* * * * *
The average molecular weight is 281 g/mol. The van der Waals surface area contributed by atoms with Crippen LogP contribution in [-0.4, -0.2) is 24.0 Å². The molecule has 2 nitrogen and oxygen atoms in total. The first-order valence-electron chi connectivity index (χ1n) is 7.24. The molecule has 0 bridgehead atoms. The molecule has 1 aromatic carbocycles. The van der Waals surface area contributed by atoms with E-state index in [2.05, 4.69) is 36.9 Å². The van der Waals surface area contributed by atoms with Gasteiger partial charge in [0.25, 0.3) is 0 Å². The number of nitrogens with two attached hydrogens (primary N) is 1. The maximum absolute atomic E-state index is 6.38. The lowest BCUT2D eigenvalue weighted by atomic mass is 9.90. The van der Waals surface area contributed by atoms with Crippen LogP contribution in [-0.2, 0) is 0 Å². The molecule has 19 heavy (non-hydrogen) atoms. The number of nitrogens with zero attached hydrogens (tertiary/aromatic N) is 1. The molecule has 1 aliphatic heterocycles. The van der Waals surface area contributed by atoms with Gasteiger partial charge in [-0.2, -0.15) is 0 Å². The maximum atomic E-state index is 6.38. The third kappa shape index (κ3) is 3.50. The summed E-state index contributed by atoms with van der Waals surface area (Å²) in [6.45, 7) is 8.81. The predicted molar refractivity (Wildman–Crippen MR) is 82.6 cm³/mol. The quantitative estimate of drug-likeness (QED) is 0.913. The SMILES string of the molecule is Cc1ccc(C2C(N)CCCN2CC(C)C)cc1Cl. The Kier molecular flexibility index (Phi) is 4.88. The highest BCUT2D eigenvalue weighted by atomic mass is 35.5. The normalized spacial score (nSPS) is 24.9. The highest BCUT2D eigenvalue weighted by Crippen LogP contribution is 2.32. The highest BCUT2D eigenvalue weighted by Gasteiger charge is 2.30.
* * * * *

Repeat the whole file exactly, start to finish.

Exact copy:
The average molecular weight is 281 g/mol. The van der Waals surface area contributed by atoms with Crippen LogP contribution in [-0.4, -0.2) is 24.0 Å². The molecule has 2 nitrogen and oxygen atoms in total. The first-order valence-electron chi connectivity index (χ1n) is 7.24. The molecule has 0 bridgehead atoms. The molecule has 1 aromatic carbocycles. The van der Waals surface area contributed by atoms with E-state index in [2.05, 4.69) is 36.9 Å². The van der Waals surface area contributed by atoms with Gasteiger partial charge in [0.25, 0.3) is 0 Å². The number of nitrogens with two attached hydrogens (primary N) is 1. The maximum absolute atomic E-state index is 6.38. The lowest BCUT2D eigenvalue weighted by atomic mass is 9.90. The van der Waals surface area contributed by atoms with Crippen LogP contribution in [-0.2, 0) is 0 Å². The molecule has 19 heavy (non-hydrogen) atoms. The number of nitrogens with zero attached hydrogens (tertiary/aromatic N) is 1. The molecule has 1 aliphatic heterocycles. The van der Waals surface area contributed by atoms with Gasteiger partial charge in [-0.2, -0.15) is 0 Å². The maximum atomic E-state index is 6.38. The third kappa shape index (κ3) is 3.50. The summed E-state index contributed by atoms with van der Waals surface area (Å²) in [6.45, 7) is 8.81. The predicted molar refractivity (Wildman–Crippen MR) is 82.6 cm³/mol. The quantitative estimate of drug-likeness (QED) is 0.913. The SMILES string of the molecule is Cc1ccc(C2C(N)CCCN2CC(C)C)cc1Cl. The Kier molecular flexibility index (Phi) is 4.88. The highest BCUT2D eigenvalue weighted by atomic mass is 35.5. The normalized spacial score (nSPS) is 24.9. The highest BCUT2D eigenvalue weighted by Crippen LogP contribution is 2.32. The highest BCUT2D eigenvalue weighted by Gasteiger charge is 2.30.